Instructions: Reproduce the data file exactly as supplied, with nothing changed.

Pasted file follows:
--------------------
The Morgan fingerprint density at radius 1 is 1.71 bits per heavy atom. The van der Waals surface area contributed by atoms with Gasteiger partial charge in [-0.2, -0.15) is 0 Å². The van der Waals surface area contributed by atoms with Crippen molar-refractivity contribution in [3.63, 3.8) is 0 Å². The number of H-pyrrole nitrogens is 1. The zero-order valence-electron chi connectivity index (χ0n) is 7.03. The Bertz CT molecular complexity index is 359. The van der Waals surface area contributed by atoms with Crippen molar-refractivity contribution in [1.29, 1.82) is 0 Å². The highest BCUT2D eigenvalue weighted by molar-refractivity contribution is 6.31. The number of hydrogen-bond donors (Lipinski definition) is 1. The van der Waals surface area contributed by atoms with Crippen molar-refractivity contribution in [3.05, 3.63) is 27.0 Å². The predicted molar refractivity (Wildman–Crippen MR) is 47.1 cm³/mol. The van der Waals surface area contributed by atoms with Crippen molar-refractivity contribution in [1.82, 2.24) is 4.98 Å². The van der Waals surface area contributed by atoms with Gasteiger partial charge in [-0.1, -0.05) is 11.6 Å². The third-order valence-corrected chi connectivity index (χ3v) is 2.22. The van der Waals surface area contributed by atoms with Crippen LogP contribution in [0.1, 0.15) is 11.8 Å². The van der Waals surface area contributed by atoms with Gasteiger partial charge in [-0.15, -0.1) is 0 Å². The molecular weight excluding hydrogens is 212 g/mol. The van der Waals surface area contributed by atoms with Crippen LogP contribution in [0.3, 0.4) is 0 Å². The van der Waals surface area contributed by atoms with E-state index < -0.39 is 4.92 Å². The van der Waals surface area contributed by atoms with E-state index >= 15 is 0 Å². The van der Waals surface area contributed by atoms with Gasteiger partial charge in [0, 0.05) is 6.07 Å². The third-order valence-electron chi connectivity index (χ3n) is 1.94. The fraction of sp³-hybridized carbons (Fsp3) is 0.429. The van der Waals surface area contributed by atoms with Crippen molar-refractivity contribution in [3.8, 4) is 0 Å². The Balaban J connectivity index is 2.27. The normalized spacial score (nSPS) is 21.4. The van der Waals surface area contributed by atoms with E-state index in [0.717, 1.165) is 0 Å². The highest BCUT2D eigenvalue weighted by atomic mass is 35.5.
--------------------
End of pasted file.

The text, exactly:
The Morgan fingerprint density at radius 1 is 1.71 bits per heavy atom. The van der Waals surface area contributed by atoms with Gasteiger partial charge in [-0.2, -0.15) is 0 Å². The van der Waals surface area contributed by atoms with Crippen molar-refractivity contribution in [3.63, 3.8) is 0 Å². The number of H-pyrrole nitrogens is 1. The zero-order valence-electron chi connectivity index (χ0n) is 7.03. The Bertz CT molecular complexity index is 359. The van der Waals surface area contributed by atoms with Crippen molar-refractivity contribution in [1.29, 1.82) is 0 Å². The highest BCUT2D eigenvalue weighted by molar-refractivity contribution is 6.31. The number of hydrogen-bond donors (Lipinski definition) is 1. The van der Waals surface area contributed by atoms with Crippen molar-refractivity contribution in [3.05, 3.63) is 27.0 Å². The predicted molar refractivity (Wildman–Crippen MR) is 47.1 cm³/mol. The van der Waals surface area contributed by atoms with Crippen molar-refractivity contribution in [1.82, 2.24) is 4.98 Å². The van der Waals surface area contributed by atoms with Gasteiger partial charge in [-0.1, -0.05) is 11.6 Å². The third-order valence-corrected chi connectivity index (χ3v) is 2.22. The van der Waals surface area contributed by atoms with Crippen LogP contribution in [0.1, 0.15) is 11.8 Å². The van der Waals surface area contributed by atoms with Gasteiger partial charge in [-0.15, -0.1) is 0 Å². The molecular weight excluding hydrogens is 212 g/mol. The van der Waals surface area contributed by atoms with Crippen LogP contribution in [0.3, 0.4) is 0 Å². The van der Waals surface area contributed by atoms with E-state index < -0.39 is 4.92 Å². The van der Waals surface area contributed by atoms with E-state index >= 15 is 0 Å². The van der Waals surface area contributed by atoms with Gasteiger partial charge in [0, 0.05) is 6.07 Å². The third-order valence-electron chi connectivity index (χ3n) is 1.94. The fraction of sp³-hybridized carbons (Fsp3) is 0.429. The van der Waals surface area contributed by atoms with Crippen molar-refractivity contribution in [3.8, 4) is 0 Å². The Balaban J connectivity index is 2.27. The normalized spacial score (nSPS) is 21.4. The van der Waals surface area contributed by atoms with E-state index in [0.717, 1.165) is 0 Å². The highest BCUT2D eigenvalue weighted by atomic mass is 35.5.